Professional bowling may not be cool, but Chris Browne’s engaging documentary about the once-popular pastime, which traces the attempted rejuvenation of the Professional Bowling Association (PBA) by three ex-Microsoft executives and five distinctive athletes, crafts a captivating portrait of America’s shifting entertainment preferences. After half a century of prominence, respect, and TV exposure (as the lead-in to ABC’s flagship “Wide World of Sports”), professional bowling tumbled into the gutter, a victim of the country’s mounting preference for exciting spectator sports (such as the ascendant NFL) and condescending opinion that the game was for uncouth, uncultured working-class slobs.
In 2000, new CEO Steve Miller (a former Nike bigwig with an uncompromising but effective corporate attitude) took the reins of the decrepit PBA and began transforming it into a glitzy, electrifying package characterized by outrageous personalities such as bad boy Paul “PBW” Weber, the sunglasses-wearing son of legend Dick Weber whose celebratory “crotch chop” heralded a new era of WWE-style promotion. The film, sympathetic to bowling’s dire plight while nonetheless clear-sighted about its shortcomings, charts both Miller’s efforts to reinvent the league and the day-to-day life of four pro bowlers: rude and crude Weber, buttoned-down league superstar (and horseshoe-pitching champion) Walter Ray Williams Jr., up-and-comer Chris Barnes, and down-on-his-luck faded great Wayne Webb.
As in Spellbound, Browne’s documentary is more concerned with the drama of competition (and during the 2003 season, there was surprisingly plenty) than with probing its characters’ personal stories. Though Weber and Webb’s career-threatening vices (drinking, gambling) are often fleetingly mentioned, the absence of specific details results in superficial character sketches defined by solitary personality traits (Williams doesn’t like Weber’s vulgar behavior; Weber lets his wife Tracy handle every aspect of his non-gameday life; Barnes loves his two sons). The film scores a strike, however, in even-handedly (if somewhat cursorily) commenting on the societal impetuses behind bowling’s escalating marginalization. Pitted against marketing-savvy leagues like the NBA and MLB, bowling acquired the dreaded label of being “boring,” a designation compounded by its image as a game fit for beer-guzzling, chain-smoking fatsos.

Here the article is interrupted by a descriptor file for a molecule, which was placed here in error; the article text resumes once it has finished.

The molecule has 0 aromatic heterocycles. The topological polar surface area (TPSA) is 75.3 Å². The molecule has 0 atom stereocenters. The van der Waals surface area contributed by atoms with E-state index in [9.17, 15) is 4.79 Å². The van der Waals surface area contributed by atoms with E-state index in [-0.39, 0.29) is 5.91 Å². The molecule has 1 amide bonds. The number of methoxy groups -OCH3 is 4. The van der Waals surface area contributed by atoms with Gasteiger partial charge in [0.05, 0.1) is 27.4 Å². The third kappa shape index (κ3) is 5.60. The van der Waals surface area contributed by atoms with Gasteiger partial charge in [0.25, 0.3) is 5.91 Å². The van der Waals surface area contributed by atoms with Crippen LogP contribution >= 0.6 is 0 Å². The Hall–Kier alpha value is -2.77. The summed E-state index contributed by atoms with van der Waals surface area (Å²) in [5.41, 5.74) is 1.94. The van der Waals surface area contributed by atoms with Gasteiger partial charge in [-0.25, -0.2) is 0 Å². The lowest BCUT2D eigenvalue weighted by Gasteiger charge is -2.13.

The film wisely admits—via the image of top-notch bowlers with sweat-stained beer bellies, as well as with a reality-mirroring-fiction scene featuring Odor Eaters (the tongue-in-cheek sponsor of Woody Harrelson in the Farrelly brothers’ Kingpin) actually endorsing Williams—that some of the sport’s problematic stereotypes contain more than a hint of truth. Yet in Miller’s valiant attempts to give his product a hip makeover by means of Weber’s showmanship and graphics-heavy ESPN broadcasts, A League of Ordinary Gentlemen shrewdly captures the way in which unassuming, workmanlike skill (embodied by the modest Williams and Webb) increasingly has no place in a sports-entertainment culture driven by short attention span-grabbing shock tactics.